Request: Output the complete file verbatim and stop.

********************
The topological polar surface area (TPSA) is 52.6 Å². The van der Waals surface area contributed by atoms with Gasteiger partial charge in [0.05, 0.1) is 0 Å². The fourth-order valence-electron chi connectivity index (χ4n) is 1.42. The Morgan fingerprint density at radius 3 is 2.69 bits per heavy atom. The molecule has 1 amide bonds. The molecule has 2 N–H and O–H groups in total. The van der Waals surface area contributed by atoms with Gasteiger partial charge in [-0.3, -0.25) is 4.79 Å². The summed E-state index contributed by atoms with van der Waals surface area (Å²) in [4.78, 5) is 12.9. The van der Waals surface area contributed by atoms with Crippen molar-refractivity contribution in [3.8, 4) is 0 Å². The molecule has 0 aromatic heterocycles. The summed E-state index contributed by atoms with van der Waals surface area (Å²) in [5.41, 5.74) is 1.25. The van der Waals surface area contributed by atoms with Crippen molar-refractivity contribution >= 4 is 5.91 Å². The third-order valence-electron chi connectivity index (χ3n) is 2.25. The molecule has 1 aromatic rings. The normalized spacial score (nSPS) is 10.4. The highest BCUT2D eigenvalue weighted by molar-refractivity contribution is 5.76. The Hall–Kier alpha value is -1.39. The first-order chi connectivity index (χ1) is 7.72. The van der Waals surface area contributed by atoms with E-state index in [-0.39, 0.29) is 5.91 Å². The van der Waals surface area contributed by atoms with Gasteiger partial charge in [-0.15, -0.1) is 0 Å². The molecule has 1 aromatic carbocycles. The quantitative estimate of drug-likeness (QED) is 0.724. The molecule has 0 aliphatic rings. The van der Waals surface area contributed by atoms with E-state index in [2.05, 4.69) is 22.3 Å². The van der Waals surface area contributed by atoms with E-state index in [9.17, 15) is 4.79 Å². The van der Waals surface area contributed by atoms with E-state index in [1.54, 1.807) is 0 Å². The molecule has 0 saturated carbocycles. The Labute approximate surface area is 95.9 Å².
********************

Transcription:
The topological polar surface area (TPSA) is 52.6 Å². The van der Waals surface area contributed by atoms with Gasteiger partial charge in [0.05, 0.1) is 0 Å². The fourth-order valence-electron chi connectivity index (χ4n) is 1.42. The Morgan fingerprint density at radius 3 is 2.69 bits per heavy atom. The molecule has 1 amide bonds. The molecule has 2 N–H and O–H groups in total. The van der Waals surface area contributed by atoms with Gasteiger partial charge in [-0.3, -0.25) is 4.79 Å². The summed E-state index contributed by atoms with van der Waals surface area (Å²) in [4.78, 5) is 12.9. The van der Waals surface area contributed by atoms with Crippen molar-refractivity contribution in [3.8, 4) is 0 Å². The molecule has 0 aromatic heterocycles. The summed E-state index contributed by atoms with van der Waals surface area (Å²) in [5.41, 5.74) is 1.25. The van der Waals surface area contributed by atoms with Crippen molar-refractivity contribution >= 4 is 5.91 Å². The third-order valence-electron chi connectivity index (χ3n) is 2.25. The molecule has 1 aromatic rings. The normalized spacial score (nSPS) is 10.4. The highest BCUT2D eigenvalue weighted by molar-refractivity contribution is 5.76. The Hall–Kier alpha value is -1.39. The first-order chi connectivity index (χ1) is 7.72. The van der Waals surface area contributed by atoms with E-state index in [-0.39, 0.29) is 5.91 Å². The van der Waals surface area contributed by atoms with Gasteiger partial charge in [-0.15, -0.1) is 0 Å². The molecule has 1 aromatic carbocycles. The quantitative estimate of drug-likeness (QED) is 0.724. The molecule has 0 aliphatic rings. The van der Waals surface area contributed by atoms with E-state index in [2.05, 4.69) is 22.3 Å². The van der Waals surface area contributed by atoms with E-state index in [9.17, 15) is 4.79 Å². The van der Waals surface area contributed by atoms with E-state index in [1.54, 1.807) is 0 Å². The molecule has 0 saturated carbocycles. The Labute approximate surface area is 95.9 Å².